There’s an interesting observation made by David Schultz in his American Politics In An Age of Ignorance concerning the stock character of ‘the welfare queen’ which I think applies to other such abject characters. From loc 975:
This image of the welfare queen as a shrewd, calculating, yet lazy individual seemed odd. She was smart enough to follow welfare laws across the country and migrate to the place with the best benefits. Yet she was also unskilled and not motivated enough to look for real work. The welfare queen was a composite of the best and worst in human nature.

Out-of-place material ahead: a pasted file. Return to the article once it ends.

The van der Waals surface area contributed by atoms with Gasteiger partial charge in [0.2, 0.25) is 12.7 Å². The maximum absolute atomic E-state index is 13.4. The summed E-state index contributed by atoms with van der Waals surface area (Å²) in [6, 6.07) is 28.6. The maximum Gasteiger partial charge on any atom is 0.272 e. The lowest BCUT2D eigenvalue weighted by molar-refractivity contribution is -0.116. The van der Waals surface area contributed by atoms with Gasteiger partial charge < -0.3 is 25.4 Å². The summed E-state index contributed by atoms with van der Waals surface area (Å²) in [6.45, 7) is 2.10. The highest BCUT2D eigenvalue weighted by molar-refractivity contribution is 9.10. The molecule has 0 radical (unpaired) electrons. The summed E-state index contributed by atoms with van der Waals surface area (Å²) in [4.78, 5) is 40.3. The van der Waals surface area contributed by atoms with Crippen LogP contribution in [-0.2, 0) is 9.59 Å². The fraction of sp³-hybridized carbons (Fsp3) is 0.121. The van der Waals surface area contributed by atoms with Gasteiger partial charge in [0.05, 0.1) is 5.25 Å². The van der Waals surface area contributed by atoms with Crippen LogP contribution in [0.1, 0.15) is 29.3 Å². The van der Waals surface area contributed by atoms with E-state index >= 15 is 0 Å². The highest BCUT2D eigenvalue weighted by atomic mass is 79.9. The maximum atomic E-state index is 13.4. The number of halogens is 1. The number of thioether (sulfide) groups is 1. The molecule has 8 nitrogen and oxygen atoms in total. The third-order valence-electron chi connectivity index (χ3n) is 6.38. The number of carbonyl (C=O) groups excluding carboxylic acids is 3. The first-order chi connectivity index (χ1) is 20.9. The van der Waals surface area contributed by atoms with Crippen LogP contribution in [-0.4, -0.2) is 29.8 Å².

If this is an ontological dimension to abjection, can we also see an epistemological one? Listen to any call in show for long enough and you’ll find examples of such figures being recognisable from the slightest cues (e.g. their curtains are still drawn by 9am) or on the basis of placeless testimony (e.g. I heard they got a new flat screen TV).
Categories: Structural Redundancy and Abjection